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Details of Grant 

EPSRC Reference: EP/S024344/1
Title: BioProton: Biologically relevant dose for Proton Therapy Planning
Principal Investigator: Kirkby, Professor KJ
Other Investigators:
West, Professor CML Kirkby, Professor NF Aitkenhead, Dr A
Merchant, Dr M J MacKay, Dr R Burnet, Professor NG
Fedotov, Professor S O'Connor, Dr J Whitfield, Dr G A
Researcher Co-Investigators:
Dr A Chadwick Dr C K Schmidt Dr T Underwood
Project Partners:
Don Whitley Scientific Ltd Massachusetts General Hospital NHS-England Proton Clinical Lead
Siemens Healthineers SigmaPhi
Department: School of Medical Sciences
Organisation: University of Manchester, The
Scheme: Standard Research
Starts: 01 April 2019 Ends: 31 March 2025 Value (£): 1,394,633
EPSRC Research Topic Classifications:
Med.Instrument.Device& Equip. Medical Imaging
Medical science & disease
EPSRC Industrial Sector Classifications:
Related Grants:
Panel History:
Panel DatePanel NameOutcome
31 Jan 2019 HT Investigator-led Panel Meeting - Jan 2019 Announced
Summary on Grant Application Form
Oxygen plays an important role in life on earth. The air that we breathe provides cells with the oxygen required for energy production. This need for oxygen increases for cells that rapidly multiply such as those associated with cancer; however, the supply is limited. As a tumour increases in size not all parts will be located near to vessels carrying oxygen rich blood. This results in a reduction in the oxygen levels in cells located furthest away from the blood vessel. It has been shown that these cells with low levels of oxygen (termed hypoxic) are more resistant to damage from radiation than those that are well oxygenated. This is also known to be the case for irradiation with protons. In proton therapy, a beam of protons is fired at the tumour in order to destroy the DNA in the cancerous cells, thus killing the tumour. The amount of energy and number of protons required to achieve this is determined by the tumour volume. Currently in proton therapy the tumour is irradiated such that the whole tumour volume receives the same dose (energy deposited per unit mass). If, however, parts of the irradiated tumour are more resistant to the radiation than others this technique of delivering a uniform dose across the tumour volume is not optimal.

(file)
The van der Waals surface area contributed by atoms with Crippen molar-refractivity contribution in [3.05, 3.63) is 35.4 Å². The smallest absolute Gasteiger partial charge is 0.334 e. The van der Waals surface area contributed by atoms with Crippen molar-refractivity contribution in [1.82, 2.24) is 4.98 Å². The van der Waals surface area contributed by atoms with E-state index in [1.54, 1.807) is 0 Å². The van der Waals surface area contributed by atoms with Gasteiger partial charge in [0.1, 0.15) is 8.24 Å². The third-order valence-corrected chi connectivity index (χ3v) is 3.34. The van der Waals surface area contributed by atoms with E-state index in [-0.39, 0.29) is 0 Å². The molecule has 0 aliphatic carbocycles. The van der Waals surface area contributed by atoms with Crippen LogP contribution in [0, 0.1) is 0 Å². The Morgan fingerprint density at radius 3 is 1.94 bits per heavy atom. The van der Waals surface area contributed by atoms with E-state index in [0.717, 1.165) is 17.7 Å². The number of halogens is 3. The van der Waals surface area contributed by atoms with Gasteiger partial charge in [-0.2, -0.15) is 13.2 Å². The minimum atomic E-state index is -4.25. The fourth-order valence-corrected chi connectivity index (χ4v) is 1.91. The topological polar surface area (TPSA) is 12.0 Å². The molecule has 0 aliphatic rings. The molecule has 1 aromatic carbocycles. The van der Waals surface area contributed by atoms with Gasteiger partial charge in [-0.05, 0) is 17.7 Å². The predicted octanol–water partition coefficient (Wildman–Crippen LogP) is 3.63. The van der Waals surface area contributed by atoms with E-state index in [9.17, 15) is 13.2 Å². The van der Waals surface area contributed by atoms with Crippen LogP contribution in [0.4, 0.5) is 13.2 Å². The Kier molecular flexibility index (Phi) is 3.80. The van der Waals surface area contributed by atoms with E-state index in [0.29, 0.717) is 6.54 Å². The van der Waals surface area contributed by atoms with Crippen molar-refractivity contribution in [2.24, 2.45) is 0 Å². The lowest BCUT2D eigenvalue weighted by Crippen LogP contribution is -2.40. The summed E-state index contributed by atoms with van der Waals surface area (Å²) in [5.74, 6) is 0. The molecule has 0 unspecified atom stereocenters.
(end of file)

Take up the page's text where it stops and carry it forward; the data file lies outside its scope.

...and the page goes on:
The research planned in this project aims to address this through the use of computer modelling and imaging to produce a method of increasing the dose to those low-oxygen radiation-resistant parts of the tumour whilst delivering an appropriately lower dose to the well oxygenated regions. This advancement will improve proton beam therapy and benefit any patient undergoing this form of cancer treatment. The benefits will include increased chance of survival and fewer side effects associated with the treatment

Key Findings
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Potential use in non-academic contexts
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Date Materialised
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Further Information:  
Organisation Website: http://www.man.ac.uk